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What are the possible reasons a plane would do this?

Almost immediately after take-off, the plane stops climbing at around 5,000ft and then circles a few times before continuing on with the journey? I'm referring to this in particular: https://www.flightradar24.com/data/aircraft/9v-smb/#ba4744d

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Departure controllers have blocks of airspace with altitude limits.

Posted on Apr 10, 2017

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Departure controllers have blocks of airspace with altitude limits. Chances are that there was other traffic that they needed to have out of the way so they held him at 5000 before clearing him to the next controller's airspace.

Posted on Feb 03, 2017

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3 Answers

Is there a speed limit for airplanes?


There are some speed limits for certain types of airspace. Airliners are always in contact with air traffic control and in order to keep the required separation of aircraft sometimes the controllers will ask the pilot to maintain an airspeed. More than likely you experienced a slowdown while your plane was beginning an approach, During approach controllers have to maintain specific spacing between aircraft and often must slow them down behind slower aircraft. Your plane very likely was slowing down from approx 570 knots to 250 knots or less for the approach.

Jan 04, 2017 | Aircrafts

2 Answers

Where do you land if there is an emergency during a trans-atlantic flight?


You're stuck with a water landing (ditching). Hopefully at altitude the pilot can see a ship and make the landing in the vicinity of the ship for quick rescue. It so rare for a plane to lose power to all engines though that you should never hear of such an incident. Depending on the route, however, Bermuda may be within gliding distance.

Jan 04, 2017 | Aircrafts

2 Answers

When you increase throttle and engine rpms what happens?


If you are flying level you climb. If it's a propeller plane and you don't add rudder to counter "P factor" you may also turn a bit.

Jan 04, 2017 | Aircrafts

2 Answers

How aeroplane land on specific site however earth is rotating at 1675km/hr ?


its all about relative motion and being part of the earth atmosphere system, the plane is matched in speed with the earth. its the same reason we dont fly away when we jump up.

Jan 04, 2017 | Aircrafts

1 Answer

Why is there no F4 Phantoms anymore?


Actually, there are. Tracor Aerospace (now part of BAE) has a contract to turn them into target drones (called QF-4's), so the numbers are dwindling. The US military officially announce the decommissioning of the F4's (although actually doing so is still a work in progress, and some may still be serviceable). But the rest are unmanned drones.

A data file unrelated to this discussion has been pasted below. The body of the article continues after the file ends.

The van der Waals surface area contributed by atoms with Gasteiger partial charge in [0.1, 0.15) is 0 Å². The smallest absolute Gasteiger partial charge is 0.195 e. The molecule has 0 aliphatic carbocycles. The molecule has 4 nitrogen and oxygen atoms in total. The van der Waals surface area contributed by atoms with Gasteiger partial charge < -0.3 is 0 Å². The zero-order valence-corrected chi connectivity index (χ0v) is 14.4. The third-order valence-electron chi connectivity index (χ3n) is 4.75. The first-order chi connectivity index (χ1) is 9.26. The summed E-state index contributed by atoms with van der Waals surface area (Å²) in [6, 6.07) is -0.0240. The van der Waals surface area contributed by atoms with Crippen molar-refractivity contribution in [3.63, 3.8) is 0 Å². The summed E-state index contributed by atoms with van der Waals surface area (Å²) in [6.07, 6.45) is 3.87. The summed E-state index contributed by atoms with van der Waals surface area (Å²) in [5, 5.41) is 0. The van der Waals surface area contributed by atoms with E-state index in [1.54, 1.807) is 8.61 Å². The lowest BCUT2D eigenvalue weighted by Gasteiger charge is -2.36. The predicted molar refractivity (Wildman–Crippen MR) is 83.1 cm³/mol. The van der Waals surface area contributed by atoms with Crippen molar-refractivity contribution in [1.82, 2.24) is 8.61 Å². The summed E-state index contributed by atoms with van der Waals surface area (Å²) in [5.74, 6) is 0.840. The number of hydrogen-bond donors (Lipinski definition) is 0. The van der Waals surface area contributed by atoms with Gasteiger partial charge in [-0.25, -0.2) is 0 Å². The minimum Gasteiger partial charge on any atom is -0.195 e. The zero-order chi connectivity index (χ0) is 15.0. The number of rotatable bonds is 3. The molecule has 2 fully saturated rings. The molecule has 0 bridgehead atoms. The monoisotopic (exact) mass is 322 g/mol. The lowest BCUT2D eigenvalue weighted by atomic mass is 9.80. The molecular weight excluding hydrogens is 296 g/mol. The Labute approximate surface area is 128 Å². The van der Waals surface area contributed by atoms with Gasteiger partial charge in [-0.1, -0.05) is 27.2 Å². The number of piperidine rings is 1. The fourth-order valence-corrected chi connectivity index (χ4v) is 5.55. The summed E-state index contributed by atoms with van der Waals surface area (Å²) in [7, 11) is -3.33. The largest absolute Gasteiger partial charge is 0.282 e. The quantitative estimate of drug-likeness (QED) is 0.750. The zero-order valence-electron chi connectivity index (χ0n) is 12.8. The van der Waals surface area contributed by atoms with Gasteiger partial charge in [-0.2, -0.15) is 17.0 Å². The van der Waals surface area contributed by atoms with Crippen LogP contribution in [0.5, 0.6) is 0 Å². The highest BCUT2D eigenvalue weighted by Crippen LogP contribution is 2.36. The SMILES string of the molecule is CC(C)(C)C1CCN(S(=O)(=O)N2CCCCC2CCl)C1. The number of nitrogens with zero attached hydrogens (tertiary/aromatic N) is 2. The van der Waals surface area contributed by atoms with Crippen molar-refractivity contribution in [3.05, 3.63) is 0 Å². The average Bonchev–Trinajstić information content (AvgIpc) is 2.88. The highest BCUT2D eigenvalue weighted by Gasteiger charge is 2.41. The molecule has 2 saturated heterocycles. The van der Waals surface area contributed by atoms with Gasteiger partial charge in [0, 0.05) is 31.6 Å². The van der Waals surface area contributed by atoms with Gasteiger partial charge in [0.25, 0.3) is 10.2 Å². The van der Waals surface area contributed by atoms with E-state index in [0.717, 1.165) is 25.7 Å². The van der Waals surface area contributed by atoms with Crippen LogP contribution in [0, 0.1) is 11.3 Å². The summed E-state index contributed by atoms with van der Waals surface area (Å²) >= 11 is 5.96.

There are some foreign countries still flying them, as far as I know. Parts are getting hard to find (especially engine "hot section" parts). Unfortunately, the US deliberately destroys those parts, so they cannot be used to keep other planes flying. Some of those planes still find a home, however, as "gate guards" it airports around the country.

Jan 04, 2017 | Aircrafts

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How high does a plane on short trips vs. on long trips or is the altitude the same?


Your question is a good one - but the answer is much more complicated that you would expect. Think about driving your car from point A to point B across a city. Lots of paths - some shorter than others, but the shortest path may not be the quickest. Or the quickest may involve a toll road - and you may or may not be in a hurry.

The usual most important factor (for commercial operations, at least) is to save money, while still arriving on time. Airplanes in the air are subject to the winds aloft, which will generally be at different strengths AND DIRECTIONS at different altitudes. Most airplanes operate more efficiently at higher altitudes (up to limits), but at those higher altitudes the plane may face stiffer headwind. Further, it costs time and fuel to climb to those altitudes, and you will not regain coming down as much as it took going up. [Think of a bicycle on hilly terrain vs. level ground.]

So what's the answer? Well, for most trips the pilot will consider all these factors. They are taught during training how to plan the flight in terms of time and fuel required, and to include in that especially the winds at different altitudes. Then they will pick the altitude, whatever that is, that maximizes the results that they consider most important.

Jan 04, 2017 | Aircrafts

2 Answers

Got a hypothetical for aircraft pilot's (Small planes).?


I suspect that the idea of max climb plus glide is not a new one, and that, if it really were cost-effective on fuel, we would know about it.

Jan 04, 2017 | Aircrafts

2 Answers

Why do some small planes and helicopters just fly around aimlessly?


Students and certificated pilots both are required to remain current and to have a check ride (flight review with an instructor) every 24 calendar months. The ones you're seeing are probably going out to the practice area to practice their flight maneuvers. If a pilot doesn't practice regularly his or her skills can deteriorate rapidly.

Jan 04, 2017 | Aircrafts

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